Q&A from the upcoming DC LIVE 3-part round table featuring Jim Keltner, Terry Bozzio and Ralph Humphrey - Part 1 to be online December 10th.
Question: How do you create the half swung, half
straight feel, like going in between a shuffle and straight eighth notes?
Jim Keltner: I used to ask Earl Palmer that because to a great degree Earl Palmer invented that. Listen to all those great Little Richard records, like Lucille. Earl never talked much about his Rock playing as he considered himself a Jazz musician. Also, listen to Chuck Berry and you hear the swing while the drummer is playing straight which creates the illusion that the drummer is doing it. So, every time a drummer plays that song after hearing it, he’ll swing it a little bit and that is wrong. You should just go in and out of the swing feel when it feels right to you.
Remember in a band we are not playing drums by ourselves, playing drums alone is fairly uninteresting. Terry Bozzio, can play alone, and he will keep your attention all day long. But, if I just play drums for you alone there is nothing to it. So, I play strictly to what I am hearing. That’s the only thing that makes me want to play drums. I have to hear something. So, whatever is going on in the guitar part, the piano part that’s going to dictate whether I swing it a little bit or straighten it out.
But let me say this to you as we are in a class setting, you could get in trouble with that. I used to tell Jeff Porcaro this all the time. He would always say he’s listening to this groove or that groove, this song or that song, and I said, “Jeffery, listen to Jim Gordon or John Guerin and if you really want to learn how to play a shuffle, listen to this," and I played Bernard Purdie. And when he discovered Bernard Purdie, it was all over. He made all that stuff his own.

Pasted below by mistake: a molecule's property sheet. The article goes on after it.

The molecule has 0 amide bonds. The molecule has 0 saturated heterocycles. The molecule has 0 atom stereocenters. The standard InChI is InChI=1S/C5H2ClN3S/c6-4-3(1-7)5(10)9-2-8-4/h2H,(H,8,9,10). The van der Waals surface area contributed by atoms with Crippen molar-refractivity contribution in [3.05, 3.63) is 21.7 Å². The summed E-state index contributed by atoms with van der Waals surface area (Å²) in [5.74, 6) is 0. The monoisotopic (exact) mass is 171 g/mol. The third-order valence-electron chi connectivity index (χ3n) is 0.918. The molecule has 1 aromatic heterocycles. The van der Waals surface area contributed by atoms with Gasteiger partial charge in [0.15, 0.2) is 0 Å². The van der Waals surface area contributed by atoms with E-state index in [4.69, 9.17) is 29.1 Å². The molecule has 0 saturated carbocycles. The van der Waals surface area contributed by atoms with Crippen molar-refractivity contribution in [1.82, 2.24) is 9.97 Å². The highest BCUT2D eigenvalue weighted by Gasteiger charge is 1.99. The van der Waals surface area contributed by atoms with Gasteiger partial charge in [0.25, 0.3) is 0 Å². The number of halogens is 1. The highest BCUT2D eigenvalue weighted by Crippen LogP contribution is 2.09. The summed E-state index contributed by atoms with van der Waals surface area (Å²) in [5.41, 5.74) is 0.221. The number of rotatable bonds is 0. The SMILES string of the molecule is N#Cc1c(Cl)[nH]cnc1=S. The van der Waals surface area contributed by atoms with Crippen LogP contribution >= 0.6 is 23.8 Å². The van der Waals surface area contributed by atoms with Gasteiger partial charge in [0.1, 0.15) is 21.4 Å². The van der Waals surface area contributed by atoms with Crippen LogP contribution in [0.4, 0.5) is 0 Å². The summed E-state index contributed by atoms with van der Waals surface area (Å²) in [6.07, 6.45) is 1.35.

But what I was trying to tell him was, when you are in the world of recording it’s often about being precise and you can’t get away from that a lot. I’ve been very fortunate to play on records that sound very careless and I’ve been able to get away with it but that doesn’t happen all the time, so you really do have to learn how to play precise. These two guys here, Terry and Ralph can play everything precise, groove and feel all at once. Today’s drummers are really lucky to have great teachers like Terry, Joe and Ralph to teach you the instrument and then add your own thing to it. It’s so important if you want to be a drummer and make a living at it.
Terry Bozzio: To over think these things can make them seem too difficult. I think much of it is motion oriented. It’s like playing pool, sometimes you put a little spin on the ball.
If you watch Jim in the Traveling Wilburys, there’s a thing he does it’s like a dance when you watch him. I can’t imitate it, I can’t do it, though I know precisely what he is playing. He is playing this great pattern, with the hi-hat and snare drum and what’s happening is his body language is exactly the way that beat feels, so the way that it feels is the way it looks. I can’t imitate it, maybe somebody can, but as Jim said, don’t over think what you’re playing.